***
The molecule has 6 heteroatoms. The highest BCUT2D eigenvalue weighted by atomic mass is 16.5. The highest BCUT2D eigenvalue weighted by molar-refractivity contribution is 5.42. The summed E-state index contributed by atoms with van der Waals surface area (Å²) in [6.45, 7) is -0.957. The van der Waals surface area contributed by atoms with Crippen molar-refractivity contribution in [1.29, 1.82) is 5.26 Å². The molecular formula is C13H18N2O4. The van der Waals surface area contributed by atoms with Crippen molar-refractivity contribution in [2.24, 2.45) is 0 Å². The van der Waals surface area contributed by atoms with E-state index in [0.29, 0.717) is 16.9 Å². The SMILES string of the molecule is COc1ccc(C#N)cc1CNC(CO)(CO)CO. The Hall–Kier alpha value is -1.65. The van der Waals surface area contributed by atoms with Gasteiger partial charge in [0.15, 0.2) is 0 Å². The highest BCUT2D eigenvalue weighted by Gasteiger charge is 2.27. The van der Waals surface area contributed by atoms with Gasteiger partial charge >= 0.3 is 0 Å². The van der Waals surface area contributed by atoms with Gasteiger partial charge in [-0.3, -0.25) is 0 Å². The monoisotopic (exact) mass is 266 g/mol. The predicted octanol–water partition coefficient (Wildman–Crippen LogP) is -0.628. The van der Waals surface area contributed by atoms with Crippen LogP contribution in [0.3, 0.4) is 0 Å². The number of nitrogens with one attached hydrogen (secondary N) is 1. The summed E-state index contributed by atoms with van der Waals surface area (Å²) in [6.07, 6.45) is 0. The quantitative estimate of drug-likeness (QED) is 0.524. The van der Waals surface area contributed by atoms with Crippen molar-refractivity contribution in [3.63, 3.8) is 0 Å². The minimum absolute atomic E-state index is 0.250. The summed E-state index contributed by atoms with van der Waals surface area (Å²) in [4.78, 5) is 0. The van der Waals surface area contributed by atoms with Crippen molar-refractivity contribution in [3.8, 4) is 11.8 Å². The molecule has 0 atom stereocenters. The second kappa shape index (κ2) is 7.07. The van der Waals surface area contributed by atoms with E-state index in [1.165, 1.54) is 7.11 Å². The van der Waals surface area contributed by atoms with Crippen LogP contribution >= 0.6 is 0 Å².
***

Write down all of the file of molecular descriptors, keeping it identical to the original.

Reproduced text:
The molecule has 6 heteroatoms. The highest BCUT2D eigenvalue weighted by atomic mass is 16.5. The highest BCUT2D eigenvalue weighted by molar-refractivity contribution is 5.42. The summed E-state index contributed by atoms with van der Waals surface area (Å²) in [6.45, 7) is -0.957. The van der Waals surface area contributed by atoms with Crippen molar-refractivity contribution in [1.29, 1.82) is 5.26 Å². The molecular formula is C13H18N2O4. The van der Waals surface area contributed by atoms with Crippen molar-refractivity contribution in [2.24, 2.45) is 0 Å². The van der Waals surface area contributed by atoms with E-state index in [0.29, 0.717) is 16.9 Å². The SMILES string of the molecule is COc1ccc(C#N)cc1CNC(CO)(CO)CO. The Hall–Kier alpha value is -1.65. The van der Waals surface area contributed by atoms with Gasteiger partial charge in [0.15, 0.2) is 0 Å². The highest BCUT2D eigenvalue weighted by Gasteiger charge is 2.27. The van der Waals surface area contributed by atoms with Gasteiger partial charge >= 0.3 is 0 Å². The van der Waals surface area contributed by atoms with Gasteiger partial charge in [-0.3, -0.25) is 0 Å². The monoisotopic (exact) mass is 266 g/mol. The predicted octanol–water partition coefficient (Wildman–Crippen LogP) is -0.628. The van der Waals surface area contributed by atoms with Crippen LogP contribution in [0.3, 0.4) is 0 Å². The number of nitrogens with one attached hydrogen (secondary N) is 1. The summed E-state index contributed by atoms with van der Waals surface area (Å²) in [6.07, 6.45) is 0. The quantitative estimate of drug-likeness (QED) is 0.524. The van der Waals surface area contributed by atoms with Crippen molar-refractivity contribution in [3.63, 3.8) is 0 Å². The minimum absolute atomic E-state index is 0.250. The summed E-state index contributed by atoms with van der Waals surface area (Å²) in [4.78, 5) is 0. The van der Waals surface area contributed by atoms with Crippen molar-refractivity contribution in [3.8, 4) is 11.8 Å². The molecule has 0 atom stereocenters. The second kappa shape index (κ2) is 7.07. The van der Waals surface area contributed by atoms with E-state index in [1.165, 1.54) is 7.11 Å². The van der Waals surface area contributed by atoms with Crippen LogP contribution >= 0.6 is 0 Å².